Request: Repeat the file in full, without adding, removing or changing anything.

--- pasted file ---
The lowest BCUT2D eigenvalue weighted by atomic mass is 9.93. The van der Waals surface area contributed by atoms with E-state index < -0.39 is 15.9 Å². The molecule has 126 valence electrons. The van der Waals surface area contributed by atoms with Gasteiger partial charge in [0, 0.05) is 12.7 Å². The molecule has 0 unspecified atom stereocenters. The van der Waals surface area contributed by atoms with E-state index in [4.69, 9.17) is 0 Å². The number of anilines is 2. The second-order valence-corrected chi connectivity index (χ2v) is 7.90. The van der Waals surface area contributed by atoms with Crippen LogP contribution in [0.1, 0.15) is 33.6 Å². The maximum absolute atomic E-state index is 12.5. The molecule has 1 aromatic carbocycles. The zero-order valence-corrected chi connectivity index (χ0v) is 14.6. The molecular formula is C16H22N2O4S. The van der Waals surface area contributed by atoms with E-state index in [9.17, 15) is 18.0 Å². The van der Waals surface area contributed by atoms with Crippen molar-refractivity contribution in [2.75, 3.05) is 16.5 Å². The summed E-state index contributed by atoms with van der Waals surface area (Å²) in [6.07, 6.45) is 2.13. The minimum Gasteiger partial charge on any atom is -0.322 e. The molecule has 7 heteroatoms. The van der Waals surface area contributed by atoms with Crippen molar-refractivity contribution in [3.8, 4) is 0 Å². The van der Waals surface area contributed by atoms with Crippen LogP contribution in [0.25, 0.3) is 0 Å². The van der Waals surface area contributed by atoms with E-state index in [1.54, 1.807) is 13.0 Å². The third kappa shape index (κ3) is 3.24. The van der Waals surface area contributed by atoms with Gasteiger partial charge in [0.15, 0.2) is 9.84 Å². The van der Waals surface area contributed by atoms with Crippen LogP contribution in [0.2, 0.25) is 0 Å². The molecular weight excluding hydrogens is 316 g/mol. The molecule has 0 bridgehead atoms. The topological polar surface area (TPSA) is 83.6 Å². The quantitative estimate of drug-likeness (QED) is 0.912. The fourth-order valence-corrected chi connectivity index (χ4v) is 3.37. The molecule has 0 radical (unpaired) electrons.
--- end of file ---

The lowest BCUT2D eigenvalue weighted by atomic mass is 9.93. The van der Waals surface area contributed by atoms with E-state index < -0.39 is 15.9 Å². The molecule has 126 valence electrons. The van der Waals surface area contributed by atoms with Gasteiger partial charge in [0, 0.05) is 12.7 Å². The molecule has 0 unspecified atom stereocenters. The van der Waals surface area contributed by atoms with E-state index in [4.69, 9.17) is 0 Å². The number of anilines is 2. The second-order valence-corrected chi connectivity index (χ2v) is 7.90. The van der Waals surface area contributed by atoms with Crippen LogP contribution in [0.1, 0.15) is 33.6 Å². The maximum absolute atomic E-state index is 12.5. The molecule has 1 aromatic carbocycles. The zero-order valence-corrected chi connectivity index (χ0v) is 14.6. The molecular formula is C16H22N2O4S. The van der Waals surface area contributed by atoms with E-state index in [9.17, 15) is 18.0 Å². The van der Waals surface area contributed by atoms with Crippen molar-refractivity contribution in [2.75, 3.05) is 16.5 Å². The summed E-state index contributed by atoms with van der Waals surface area (Å²) in [6.07, 6.45) is 2.13. The minimum Gasteiger partial charge on any atom is -0.322 e. The molecule has 7 heteroatoms. The van der Waals surface area contributed by atoms with Crippen molar-refractivity contribution in [3.8, 4) is 0 Å². The van der Waals surface area contributed by atoms with Crippen LogP contribution in [0.25, 0.3) is 0 Å². The van der Waals surface area contributed by atoms with E-state index in [1.54, 1.807) is 13.0 Å². The third kappa shape index (κ3) is 3.24. The van der Waals surface area contributed by atoms with Gasteiger partial charge in [0.15, 0.2) is 9.84 Å². The van der Waals surface area contributed by atoms with Crippen LogP contribution in [0.2, 0.25) is 0 Å². The molecular weight excluding hydrogens is 316 g/mol. The molecule has 0 bridgehead atoms. The topological polar surface area (TPSA) is 83.6 Å². The quantitative estimate of drug-likeness (QED) is 0.912. The fourth-order valence-corrected chi connectivity index (χ4v) is 3.37. The molecule has 0 radical (unpaired) electrons.